MS. REBECCA SHEIR
I'm Rebecca Sheir and welcome back to "Metro Connection." Today, we're bringing you wild cards, which is to say stories that run the gamut and touch on all sorts of topics. In just a few minutes we'll get the latest in our American Graduate series and find out why experts can identify which kids are at risk of dropping out as early as elementary school. We'll also hear a rather dramatic comeback story from a Columbia, Md. native who's now a dancer with the acclaimed Alvin Ailey American Dance Theatre.
MS. REBECCA SHEIR
We start this part of the show though with wind power. It's the topic of heated debate in Maryland right now, with Governor Martin O'Malley pushing lawmakers to approve an offshore wind plant for the state. Now researchers at the University of Delaware are offering some more fodder for the discussion. They say there's more energy than anyone previously thought blowing in the wind.
MS. REBECCA SHEIR
Environment reporter Sabri Ben-Achour spoke with Professor Willett Kempton about the prospect of wind power off Maryland's coast.
MR. SABRI BEN-ACHOUR
So let's get right to it. How much wind energy is there off of the -- Maryland's coast?
DR. WILLETT KEMPTON
Well, there's enough wind energy to provide an average of 14,000 megawatts of electricity, which is about 189 percent of the state's need for electricity.
It's 189 percent of the electricity that all of Maryland uses in a year?
That's -- I mean, that strikes me as a lot.
Well, it is. We were really quite surprised. On-land wind resource is much smaller and the solar resource is also much smaller.
Is this a sort of change from what was the conventional assumptions about how much wind energy there was?
Well, if you look at the wind maps that were produced for the United States ten years ago, they show where the wind is in all the 50 states. And all the wind maps stop at the coast so it appears as if there's just blue out there and no assessment of the wind resource at all.
So this is sort of a new frontier in a sense for wind energy.
Where would the turbines go exactly? I mean, I assume they can't go everywhere.
That's right. So we try to make realistic assumptions about where they would be placed knowing that, you know, the details would be different when actually things get done. But we excluded all areas close to shore because they're both in sight and birds tend to fly along the coast, which is, in my view, more of an issue. Second, we excluded all routes where ships typically go.
It's all well and good that this energy is out there but how much will it cost consumers?
Well, today, just roughly speaking, offshore wind is about one-and-a-half times the cost of, you know, old electricity that's, you know, coming from the plants that we use today -- the power plants we use today. That is expected to decline in the same way that other technologies do. In some windy areas in the west building new wind generation is actually cheaper than fossil fuel because there's so much wind that, you know, you're getting -- you're actually getting cheaper electricity. But in this region, especially with offshore, it's going to cost more than fossil fuel electricity given current prices for fossil fuel electricity.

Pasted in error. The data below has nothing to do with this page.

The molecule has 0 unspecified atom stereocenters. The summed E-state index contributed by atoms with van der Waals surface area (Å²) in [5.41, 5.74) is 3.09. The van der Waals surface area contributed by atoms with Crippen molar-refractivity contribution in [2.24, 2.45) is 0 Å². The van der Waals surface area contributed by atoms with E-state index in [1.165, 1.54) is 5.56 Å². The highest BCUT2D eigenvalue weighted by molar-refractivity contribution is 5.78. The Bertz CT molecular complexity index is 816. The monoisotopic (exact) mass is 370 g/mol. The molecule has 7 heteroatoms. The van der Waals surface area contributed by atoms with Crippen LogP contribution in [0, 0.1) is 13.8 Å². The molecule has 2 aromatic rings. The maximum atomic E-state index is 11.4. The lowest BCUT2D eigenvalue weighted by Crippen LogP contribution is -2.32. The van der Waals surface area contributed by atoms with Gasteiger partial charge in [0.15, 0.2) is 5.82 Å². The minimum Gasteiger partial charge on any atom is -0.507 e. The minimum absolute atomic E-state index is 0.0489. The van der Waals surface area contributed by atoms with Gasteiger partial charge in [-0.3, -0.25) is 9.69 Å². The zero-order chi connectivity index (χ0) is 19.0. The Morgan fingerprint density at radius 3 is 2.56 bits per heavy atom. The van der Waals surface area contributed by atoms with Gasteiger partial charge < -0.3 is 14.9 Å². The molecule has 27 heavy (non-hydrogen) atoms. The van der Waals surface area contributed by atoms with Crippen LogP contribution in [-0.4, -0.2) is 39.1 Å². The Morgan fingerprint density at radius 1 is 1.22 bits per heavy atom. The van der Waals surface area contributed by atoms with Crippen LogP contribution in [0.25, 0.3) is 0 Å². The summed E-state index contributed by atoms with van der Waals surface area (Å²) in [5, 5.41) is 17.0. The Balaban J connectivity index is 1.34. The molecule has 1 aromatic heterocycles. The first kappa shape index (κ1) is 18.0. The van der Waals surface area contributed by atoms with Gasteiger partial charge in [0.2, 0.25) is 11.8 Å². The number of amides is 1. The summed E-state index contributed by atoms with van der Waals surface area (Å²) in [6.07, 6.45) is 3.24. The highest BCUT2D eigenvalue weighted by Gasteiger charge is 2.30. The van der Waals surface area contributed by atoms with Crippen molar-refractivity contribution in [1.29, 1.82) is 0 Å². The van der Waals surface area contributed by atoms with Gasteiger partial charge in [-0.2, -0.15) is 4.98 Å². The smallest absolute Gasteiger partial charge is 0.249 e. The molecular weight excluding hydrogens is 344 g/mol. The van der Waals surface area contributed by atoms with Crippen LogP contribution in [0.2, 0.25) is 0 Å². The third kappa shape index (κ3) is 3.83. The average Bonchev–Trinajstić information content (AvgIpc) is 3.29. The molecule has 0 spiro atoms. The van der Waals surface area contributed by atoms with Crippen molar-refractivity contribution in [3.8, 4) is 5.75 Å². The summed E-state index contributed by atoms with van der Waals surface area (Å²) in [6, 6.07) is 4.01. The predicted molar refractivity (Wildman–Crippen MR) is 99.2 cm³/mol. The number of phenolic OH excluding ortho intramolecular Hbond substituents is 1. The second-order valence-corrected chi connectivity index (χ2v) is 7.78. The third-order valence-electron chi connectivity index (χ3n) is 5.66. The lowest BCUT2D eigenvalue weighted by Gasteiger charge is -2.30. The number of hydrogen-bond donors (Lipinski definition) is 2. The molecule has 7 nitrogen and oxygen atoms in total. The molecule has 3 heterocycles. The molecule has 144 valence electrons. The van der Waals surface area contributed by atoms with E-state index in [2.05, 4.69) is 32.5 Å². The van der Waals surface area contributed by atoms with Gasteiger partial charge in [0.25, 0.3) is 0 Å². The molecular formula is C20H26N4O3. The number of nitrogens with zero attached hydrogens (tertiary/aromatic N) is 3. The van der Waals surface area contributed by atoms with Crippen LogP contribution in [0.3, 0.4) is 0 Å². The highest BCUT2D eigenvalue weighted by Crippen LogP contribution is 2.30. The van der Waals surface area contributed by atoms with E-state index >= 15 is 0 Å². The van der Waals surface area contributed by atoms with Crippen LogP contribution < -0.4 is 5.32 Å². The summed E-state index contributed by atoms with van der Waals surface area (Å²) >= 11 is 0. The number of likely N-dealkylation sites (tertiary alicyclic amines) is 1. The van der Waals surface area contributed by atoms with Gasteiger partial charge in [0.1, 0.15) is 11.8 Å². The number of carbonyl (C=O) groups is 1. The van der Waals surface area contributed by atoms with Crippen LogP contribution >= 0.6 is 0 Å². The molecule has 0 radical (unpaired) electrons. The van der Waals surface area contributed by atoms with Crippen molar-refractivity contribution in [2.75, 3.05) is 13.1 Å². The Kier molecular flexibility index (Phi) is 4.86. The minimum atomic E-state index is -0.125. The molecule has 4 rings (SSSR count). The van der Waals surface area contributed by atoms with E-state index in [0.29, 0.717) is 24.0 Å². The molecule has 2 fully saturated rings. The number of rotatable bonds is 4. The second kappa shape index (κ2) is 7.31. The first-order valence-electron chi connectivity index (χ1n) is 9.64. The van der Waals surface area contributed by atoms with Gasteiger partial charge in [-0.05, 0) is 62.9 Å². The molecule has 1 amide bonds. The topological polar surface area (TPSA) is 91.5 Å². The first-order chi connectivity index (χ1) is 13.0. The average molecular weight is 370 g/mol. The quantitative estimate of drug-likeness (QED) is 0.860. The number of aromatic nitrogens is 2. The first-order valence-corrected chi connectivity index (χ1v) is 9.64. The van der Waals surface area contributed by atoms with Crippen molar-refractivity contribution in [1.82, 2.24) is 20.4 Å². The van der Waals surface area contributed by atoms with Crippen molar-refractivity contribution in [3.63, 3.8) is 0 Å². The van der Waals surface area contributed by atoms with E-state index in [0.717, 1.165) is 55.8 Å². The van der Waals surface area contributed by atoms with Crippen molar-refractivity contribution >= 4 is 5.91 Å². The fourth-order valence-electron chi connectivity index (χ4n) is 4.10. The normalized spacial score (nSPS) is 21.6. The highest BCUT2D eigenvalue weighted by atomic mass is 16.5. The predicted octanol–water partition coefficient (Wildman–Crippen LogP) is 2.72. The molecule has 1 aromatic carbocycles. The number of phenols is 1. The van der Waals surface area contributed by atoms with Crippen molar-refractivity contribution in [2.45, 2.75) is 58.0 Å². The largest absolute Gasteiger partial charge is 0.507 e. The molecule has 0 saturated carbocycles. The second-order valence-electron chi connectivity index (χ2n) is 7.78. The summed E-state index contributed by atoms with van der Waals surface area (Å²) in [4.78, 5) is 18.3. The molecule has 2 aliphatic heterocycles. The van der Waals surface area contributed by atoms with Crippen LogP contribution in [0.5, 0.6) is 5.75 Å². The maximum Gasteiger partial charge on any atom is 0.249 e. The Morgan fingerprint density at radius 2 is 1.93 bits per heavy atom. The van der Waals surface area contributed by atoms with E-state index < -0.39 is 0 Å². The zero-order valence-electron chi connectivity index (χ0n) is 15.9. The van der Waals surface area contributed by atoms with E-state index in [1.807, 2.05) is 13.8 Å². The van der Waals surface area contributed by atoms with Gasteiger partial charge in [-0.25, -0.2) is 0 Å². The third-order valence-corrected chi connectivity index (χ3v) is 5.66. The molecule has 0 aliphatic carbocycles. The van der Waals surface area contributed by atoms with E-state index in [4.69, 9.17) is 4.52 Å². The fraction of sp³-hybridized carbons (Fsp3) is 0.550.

Now, those kind of numbers are really kind of arbitrary because you're really comparing, you know, the cost of an apple with the cost of an orange here. For our current fuel -- our current electricity system we have to buy fuel. So we don't really know what electricity's going to cost next year because we don't know what the cost of fuel is going to be.
Now, Governor O'Malley's plan that it would basically add a couple dollars to everyone's electric bill in order to incentivize the development of this resource, do you think in your estimation that this resource can be tapped without that?
No, I don't think it can. As I said, it's about one-and-a-half times the cost of conventional power today. Somebody's got to build the first, you know, five or ten wind farms before you start getting lower costs because of, you know, familiarity developed in the industry and so forth. The first states will pay more for the electricity. So whether or not that's a good idea depends on whether the state wants to create more of the industry in that state, or whether they're willing to let other states do that. And later buy cheaper electricity but not have the jobs that go with that industrial development.
All these decisions about power that, oh it's going to cost $2 extra or whatever, it's really warped by the way the -- that electricity is priced, that electricity unlike most other products, you get a cheap deal and the health system has to pay the difference. You know, lung disease, asthma, heart attacks. You've got various developmental disorders in children. And the tax -- you know, the taxpayer also subsidizes both traditional power and new wind and solar.
But if you took all the subsidies into account, even today's cost of offshore wind would be cheaper than existing power.
All right. Well, Professor Kempton, thank you so much for taking the time to speak with us today.
Sure, my pleasure.
That was Professor Willett Kempton of the University of Delaware speaking with WAMU's Sabri Ben-Achour. You can find more information on wind energy in Maryland on our website metroconnection.org.
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